Commercial Farmers' Union of Zimbabwe

Commercial Farmers' Union of Zimbabwe

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Zanu PF officials in wildlife bribes scam

Zanu PF officials in wildlife bribes scam

Sunday, 09 September 2012 13:18
HARARE – Willy Pabst, the Germany industrialist and hunting enthusiast who 
has been leading a campaign to save wildlife sanctuary, the Save Valley 
Conservancy, from occupation by Zanu PF officials has made sensational 
claims that party stalwarts have been asking for bribes from owners of the 
targeted conservancies.

Pabst has been leading a public campaign through a series of newspaper 
adverts to save the conservancies that he himself invested in way back in 

He told the Daily News on Sunday that a clique of “greedy” Zanu PF officials 
have openly approached owners of wildlife ranches demanding bribes ranging 
from $10 000 to $100 000 in exchange for permits issued to them by the 
National Parks and Wildlife.

“There were 25 people who were given hunting permits each for about $5 500. 
They have been coming to us asking for money in exchange for the permits,” 
said Pabst in a telephone interview from his Cape Town base.

“They have been asking for money from my colleagues and business partners.”

The country’s wildlife authority says the move to parcel out wildlife 
ranches to Zanu PF officials is necessary to empower blacks in this 
multi-million dollar sector.

The takeover of the conservancies has set Zanu PF cabinet ministers against 
each other.

Tourism minister Walter Mzembi is fighting in the conservationists’ corner 
while minister of Environment Francis Nhema is pushing for the accommodation 
of black people in the sector.

Mzembi argues the takeovers are tarnishing Zimbabwe’s image ahead of the 
United Nations World Tourism Organisation general assembly to be co-hosted 
with Zambia next year.

Nhema, on the other hand, says the indigenisation of the white dominated 
wildlife sector takes precedence over the tourism indaba.

According to Pabst, indigenisation is being used as a front for looting by 
President Robert Mugabe’s cronies.

“This is not indigenisation. This is a group of 25 people who are determined 
to enrich themselves by destroying wildlife at the expense of the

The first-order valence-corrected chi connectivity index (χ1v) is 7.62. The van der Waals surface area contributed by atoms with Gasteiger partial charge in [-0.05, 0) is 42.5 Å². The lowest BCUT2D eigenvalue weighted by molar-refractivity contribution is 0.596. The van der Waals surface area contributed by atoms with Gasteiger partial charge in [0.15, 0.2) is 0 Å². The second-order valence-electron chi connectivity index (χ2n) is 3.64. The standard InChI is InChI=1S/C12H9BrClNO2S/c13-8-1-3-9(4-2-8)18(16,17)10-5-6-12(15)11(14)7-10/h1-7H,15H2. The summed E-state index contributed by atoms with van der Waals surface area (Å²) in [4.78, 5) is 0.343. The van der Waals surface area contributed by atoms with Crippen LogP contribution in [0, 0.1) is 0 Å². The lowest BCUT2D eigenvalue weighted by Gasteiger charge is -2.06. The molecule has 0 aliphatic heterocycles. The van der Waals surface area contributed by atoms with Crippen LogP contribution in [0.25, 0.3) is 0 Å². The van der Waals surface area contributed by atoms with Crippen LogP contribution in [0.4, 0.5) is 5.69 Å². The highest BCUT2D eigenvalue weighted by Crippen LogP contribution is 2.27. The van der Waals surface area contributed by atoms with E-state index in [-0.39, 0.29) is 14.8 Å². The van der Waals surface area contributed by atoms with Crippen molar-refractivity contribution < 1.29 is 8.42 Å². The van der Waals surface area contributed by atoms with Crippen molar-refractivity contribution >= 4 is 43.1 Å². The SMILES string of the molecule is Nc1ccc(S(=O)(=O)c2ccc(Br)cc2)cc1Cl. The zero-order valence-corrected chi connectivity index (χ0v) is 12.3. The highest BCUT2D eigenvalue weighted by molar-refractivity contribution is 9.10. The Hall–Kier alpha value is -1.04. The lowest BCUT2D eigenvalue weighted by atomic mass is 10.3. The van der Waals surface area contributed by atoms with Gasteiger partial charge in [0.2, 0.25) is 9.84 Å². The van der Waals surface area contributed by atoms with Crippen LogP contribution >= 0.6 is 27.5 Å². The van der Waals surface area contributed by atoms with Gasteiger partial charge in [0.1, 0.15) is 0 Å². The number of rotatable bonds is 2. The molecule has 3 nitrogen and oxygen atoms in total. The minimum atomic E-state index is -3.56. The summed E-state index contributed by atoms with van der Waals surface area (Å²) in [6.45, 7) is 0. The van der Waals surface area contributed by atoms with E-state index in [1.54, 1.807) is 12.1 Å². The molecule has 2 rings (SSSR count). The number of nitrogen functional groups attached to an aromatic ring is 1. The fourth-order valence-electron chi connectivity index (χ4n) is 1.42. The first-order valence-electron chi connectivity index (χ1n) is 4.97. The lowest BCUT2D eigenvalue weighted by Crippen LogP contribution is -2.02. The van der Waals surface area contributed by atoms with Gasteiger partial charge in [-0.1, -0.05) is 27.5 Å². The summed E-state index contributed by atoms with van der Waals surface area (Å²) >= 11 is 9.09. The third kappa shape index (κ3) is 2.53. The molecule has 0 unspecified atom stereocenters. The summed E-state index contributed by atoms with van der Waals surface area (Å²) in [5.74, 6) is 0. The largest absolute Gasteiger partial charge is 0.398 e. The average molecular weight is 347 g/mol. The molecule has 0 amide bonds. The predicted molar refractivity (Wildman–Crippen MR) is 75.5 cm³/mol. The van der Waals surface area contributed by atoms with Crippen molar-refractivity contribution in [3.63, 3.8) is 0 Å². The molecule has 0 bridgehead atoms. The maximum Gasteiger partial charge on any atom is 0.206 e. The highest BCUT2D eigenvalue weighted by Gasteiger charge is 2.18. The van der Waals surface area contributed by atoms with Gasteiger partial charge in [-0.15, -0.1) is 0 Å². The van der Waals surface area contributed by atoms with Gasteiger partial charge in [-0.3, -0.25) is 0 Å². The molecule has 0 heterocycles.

communities that are benefitting from Save Valley projects,” said Pabst.

He claimed the Zanu PF officials who were recently issued with leases and 
hunting quotas openly declared that they are not interested in the wildlife 
business and are willing to step aside if a bribe with the right figures 
comes their way.

Asked how the businessmen responded to the alleged requests for bribes, 
Pabst said, “We could not entertain such mafia style operations. It is 
blackmail and we cannot run businesses based on blackmail. This has nothing 
to do with indigenisation.”

Pabst claims in his newspaper adverts that thousands of livelihoods are 
threatened in the 2 600 square kilometre nature reserve and surrounding 

“When humans behave like animals, we destroy not only each other but 
generations to come,” the adverts read, adding that politicians “want to 
destroy agreements and policies that have made Save the world leader in 
conservation management.”

One of the alleged bribe seekers, former deputy minister and Zanu PF top 
notch Shuvai Mahofa, described the accusations as “rubbish”. “That is 
rubbish. It is stupid and ndezvavo izvozvo izvo (they can go to hell),” she 
said when approached for comment by the Daily News on Sunday.

“I entered into a contract with Terry and we agreed that we are going to 
work together and we have been working together very well for a year now but 
this Pabst then came and influenced Terry not to work with me and that is 
when the problem started,” said Mahofa.

“We agreed to put money into the business and that is why I have taken these 
whites to court. I am suing them for breach of contract. Hunting costs me 
$84 000 and that is the money that I want Terry to contribute. “I do not 
care what they say because I am now in business and making money. We have 
freed Zimbabwe from these Germans and Italians,” said Mahofa.

Save Valley Conservancy is a habitat for elephant, zebra, giraffe, as well 
as the nation’s second largest surviving population of endangered black 

The area also supports an array of African antelope and most species of 
birds and small animals.

Several nearby communities also benefit in the form of employment and 
conservation efforts.

The German government recently gave $30 million to the Kavango-Zambezi 
Transfrontier Conservation Area to help regional countries boost wildlife 
conservation efforts and curb poaching but Zimbabwe was excluded from the 
fund because of its failure to protect wildlife.


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